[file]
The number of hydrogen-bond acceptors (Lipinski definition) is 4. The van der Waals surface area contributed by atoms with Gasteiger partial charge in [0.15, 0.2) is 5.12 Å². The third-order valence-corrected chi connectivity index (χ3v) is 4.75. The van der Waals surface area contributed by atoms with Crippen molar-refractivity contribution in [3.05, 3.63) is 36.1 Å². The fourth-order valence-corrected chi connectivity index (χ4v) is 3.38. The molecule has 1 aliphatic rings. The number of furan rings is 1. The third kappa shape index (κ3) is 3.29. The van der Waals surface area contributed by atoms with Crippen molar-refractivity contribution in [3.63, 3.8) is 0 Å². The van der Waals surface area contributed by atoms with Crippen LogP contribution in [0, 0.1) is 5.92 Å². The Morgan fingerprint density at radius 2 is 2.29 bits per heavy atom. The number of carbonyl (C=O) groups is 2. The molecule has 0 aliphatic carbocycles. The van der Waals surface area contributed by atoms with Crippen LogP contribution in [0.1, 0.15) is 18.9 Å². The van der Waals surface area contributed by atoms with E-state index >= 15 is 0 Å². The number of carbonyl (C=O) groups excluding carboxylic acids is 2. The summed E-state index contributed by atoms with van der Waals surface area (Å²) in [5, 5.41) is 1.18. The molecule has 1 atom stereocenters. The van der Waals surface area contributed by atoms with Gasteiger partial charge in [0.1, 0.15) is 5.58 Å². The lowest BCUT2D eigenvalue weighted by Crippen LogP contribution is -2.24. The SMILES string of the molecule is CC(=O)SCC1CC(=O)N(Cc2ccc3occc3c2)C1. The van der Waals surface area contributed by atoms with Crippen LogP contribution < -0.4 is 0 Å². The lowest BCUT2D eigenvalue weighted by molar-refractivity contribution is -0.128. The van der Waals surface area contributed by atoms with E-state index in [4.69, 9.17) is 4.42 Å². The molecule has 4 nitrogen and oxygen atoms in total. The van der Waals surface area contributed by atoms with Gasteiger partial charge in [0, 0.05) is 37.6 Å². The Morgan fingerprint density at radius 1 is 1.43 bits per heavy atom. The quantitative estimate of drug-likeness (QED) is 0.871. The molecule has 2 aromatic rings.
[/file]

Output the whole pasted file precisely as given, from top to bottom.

The number of hydrogen-bond acceptors (Lipinski definition) is 4. The van der Waals surface area contributed by atoms with Gasteiger partial charge in [0.15, 0.2) is 5.12 Å². The third-order valence-corrected chi connectivity index (χ3v) is 4.75. The van der Waals surface area contributed by atoms with Crippen molar-refractivity contribution in [3.05, 3.63) is 36.1 Å². The fourth-order valence-corrected chi connectivity index (χ4v) is 3.38. The molecule has 1 aliphatic rings. The number of furan rings is 1. The third kappa shape index (κ3) is 3.29. The van der Waals surface area contributed by atoms with Crippen molar-refractivity contribution in [3.63, 3.8) is 0 Å². The van der Waals surface area contributed by atoms with Crippen LogP contribution in [0, 0.1) is 5.92 Å². The Morgan fingerprint density at radius 2 is 2.29 bits per heavy atom. The number of carbonyl (C=O) groups is 2. The molecule has 0 aliphatic carbocycles. The van der Waals surface area contributed by atoms with Crippen LogP contribution in [0.1, 0.15) is 18.9 Å². The van der Waals surface area contributed by atoms with E-state index >= 15 is 0 Å². The number of carbonyl (C=O) groups excluding carboxylic acids is 2. The summed E-state index contributed by atoms with van der Waals surface area (Å²) in [5, 5.41) is 1.18. The molecule has 1 atom stereocenters. The van der Waals surface area contributed by atoms with Gasteiger partial charge in [0.1, 0.15) is 5.58 Å². The lowest BCUT2D eigenvalue weighted by Crippen LogP contribution is -2.24. The SMILES string of the molecule is CC(=O)SCC1CC(=O)N(Cc2ccc3occc3c2)C1. The van der Waals surface area contributed by atoms with Crippen LogP contribution < -0.4 is 0 Å². The lowest BCUT2D eigenvalue weighted by molar-refractivity contribution is -0.128. The van der Waals surface area contributed by atoms with E-state index in [4.69, 9.17) is 4.42 Å². The molecule has 4 nitrogen and oxygen atoms in total. The van der Waals surface area contributed by atoms with Gasteiger partial charge in [0, 0.05) is 37.6 Å². The Morgan fingerprint density at radius 1 is 1.43 bits per heavy atom. The quantitative estimate of drug-likeness (QED) is 0.871. The molecule has 2 aromatic rings.